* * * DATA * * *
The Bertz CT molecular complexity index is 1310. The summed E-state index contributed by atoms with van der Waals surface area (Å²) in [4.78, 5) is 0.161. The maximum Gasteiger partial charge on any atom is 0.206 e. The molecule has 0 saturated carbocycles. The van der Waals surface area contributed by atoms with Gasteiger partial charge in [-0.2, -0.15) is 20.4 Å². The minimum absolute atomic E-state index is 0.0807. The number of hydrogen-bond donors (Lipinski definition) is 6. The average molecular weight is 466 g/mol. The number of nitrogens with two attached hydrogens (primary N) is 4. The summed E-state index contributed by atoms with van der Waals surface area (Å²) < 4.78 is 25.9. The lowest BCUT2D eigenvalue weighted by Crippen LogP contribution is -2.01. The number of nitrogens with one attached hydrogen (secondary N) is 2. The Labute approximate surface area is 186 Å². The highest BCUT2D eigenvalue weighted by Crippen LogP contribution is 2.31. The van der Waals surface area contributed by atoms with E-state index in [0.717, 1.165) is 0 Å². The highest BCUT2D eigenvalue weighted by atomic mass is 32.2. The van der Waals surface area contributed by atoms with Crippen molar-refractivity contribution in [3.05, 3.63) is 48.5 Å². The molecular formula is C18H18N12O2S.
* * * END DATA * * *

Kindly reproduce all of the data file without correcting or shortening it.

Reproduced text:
The Bertz CT molecular complexity index is 1310. The summed E-state index contributed by atoms with van der Waals surface area (Å²) in [4.78, 5) is 0.161. The maximum Gasteiger partial charge on any atom is 0.206 e. The molecule has 0 saturated carbocycles. The van der Waals surface area contributed by atoms with Gasteiger partial charge in [-0.2, -0.15) is 20.4 Å². The minimum absolute atomic E-state index is 0.0807. The number of hydrogen-bond donors (Lipinski definition) is 6. The average molecular weight is 466 g/mol. The number of nitrogens with two attached hydrogens (primary N) is 4. The summed E-state index contributed by atoms with van der Waals surface area (Å²) < 4.78 is 25.9. The lowest BCUT2D eigenvalue weighted by Crippen LogP contribution is -2.01. The number of nitrogens with one attached hydrogen (secondary N) is 2. The Labute approximate surface area is 186 Å². The highest BCUT2D eigenvalue weighted by Crippen LogP contribution is 2.31. The van der Waals surface area contributed by atoms with E-state index in [0.717, 1.165) is 0 Å². The highest BCUT2D eigenvalue weighted by atomic mass is 32.2. The van der Waals surface area contributed by atoms with Crippen molar-refractivity contribution in [3.05, 3.63) is 48.5 Å². The molecular formula is C18H18N12O2S.